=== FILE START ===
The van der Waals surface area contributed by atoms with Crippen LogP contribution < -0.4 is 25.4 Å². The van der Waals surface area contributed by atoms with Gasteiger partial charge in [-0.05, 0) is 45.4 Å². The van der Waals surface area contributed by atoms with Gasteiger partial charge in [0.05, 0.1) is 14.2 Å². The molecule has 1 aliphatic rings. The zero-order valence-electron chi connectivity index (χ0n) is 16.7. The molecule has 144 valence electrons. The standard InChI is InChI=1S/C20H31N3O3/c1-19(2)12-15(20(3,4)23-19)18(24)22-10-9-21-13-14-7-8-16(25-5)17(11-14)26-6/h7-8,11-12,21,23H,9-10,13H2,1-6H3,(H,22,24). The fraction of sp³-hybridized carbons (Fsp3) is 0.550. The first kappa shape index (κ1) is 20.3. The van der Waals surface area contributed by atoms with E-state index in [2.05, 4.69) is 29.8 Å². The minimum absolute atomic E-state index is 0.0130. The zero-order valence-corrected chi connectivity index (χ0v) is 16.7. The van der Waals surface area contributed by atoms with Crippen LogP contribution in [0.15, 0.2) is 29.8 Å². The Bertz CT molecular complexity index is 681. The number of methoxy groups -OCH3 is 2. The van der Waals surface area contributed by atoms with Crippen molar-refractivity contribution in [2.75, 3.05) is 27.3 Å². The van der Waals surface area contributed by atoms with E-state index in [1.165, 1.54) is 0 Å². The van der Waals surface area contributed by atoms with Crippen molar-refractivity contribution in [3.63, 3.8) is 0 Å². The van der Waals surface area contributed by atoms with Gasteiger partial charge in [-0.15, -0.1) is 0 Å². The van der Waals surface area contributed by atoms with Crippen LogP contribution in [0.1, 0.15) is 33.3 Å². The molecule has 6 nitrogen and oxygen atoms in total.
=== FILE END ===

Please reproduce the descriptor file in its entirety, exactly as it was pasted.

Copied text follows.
The van der Waals surface area contributed by atoms with Crippen LogP contribution < -0.4 is 25.4 Å². The van der Waals surface area contributed by atoms with Gasteiger partial charge in [-0.05, 0) is 45.4 Å². The van der Waals surface area contributed by atoms with Gasteiger partial charge in [0.05, 0.1) is 14.2 Å². The molecule has 1 aliphatic rings. The zero-order valence-electron chi connectivity index (χ0n) is 16.7. The molecule has 144 valence electrons. The standard InChI is InChI=1S/C20H31N3O3/c1-19(2)12-15(20(3,4)23-19)18(24)22-10-9-21-13-14-7-8-16(25-5)17(11-14)26-6/h7-8,11-12,21,23H,9-10,13H2,1-6H3,(H,22,24). The fraction of sp³-hybridized carbons (Fsp3) is 0.550. The first kappa shape index (κ1) is 20.3. The van der Waals surface area contributed by atoms with E-state index in [2.05, 4.69) is 29.8 Å². The minimum absolute atomic E-state index is 0.0130. The zero-order valence-corrected chi connectivity index (χ0v) is 16.7. The van der Waals surface area contributed by atoms with Crippen LogP contribution in [0.15, 0.2) is 29.8 Å². The Bertz CT molecular complexity index is 681. The number of methoxy groups -OCH3 is 2. The van der Waals surface area contributed by atoms with Crippen molar-refractivity contribution in [2.75, 3.05) is 27.3 Å². The van der Waals surface area contributed by atoms with E-state index in [1.165, 1.54) is 0 Å². The van der Waals surface area contributed by atoms with Crippen molar-refractivity contribution in [3.63, 3.8) is 0 Å². The van der Waals surface area contributed by atoms with Gasteiger partial charge in [-0.15, -0.1) is 0 Å². The van der Waals surface area contributed by atoms with Crippen LogP contribution in [0.1, 0.15) is 33.3 Å². The molecule has 6 nitrogen and oxygen atoms in total.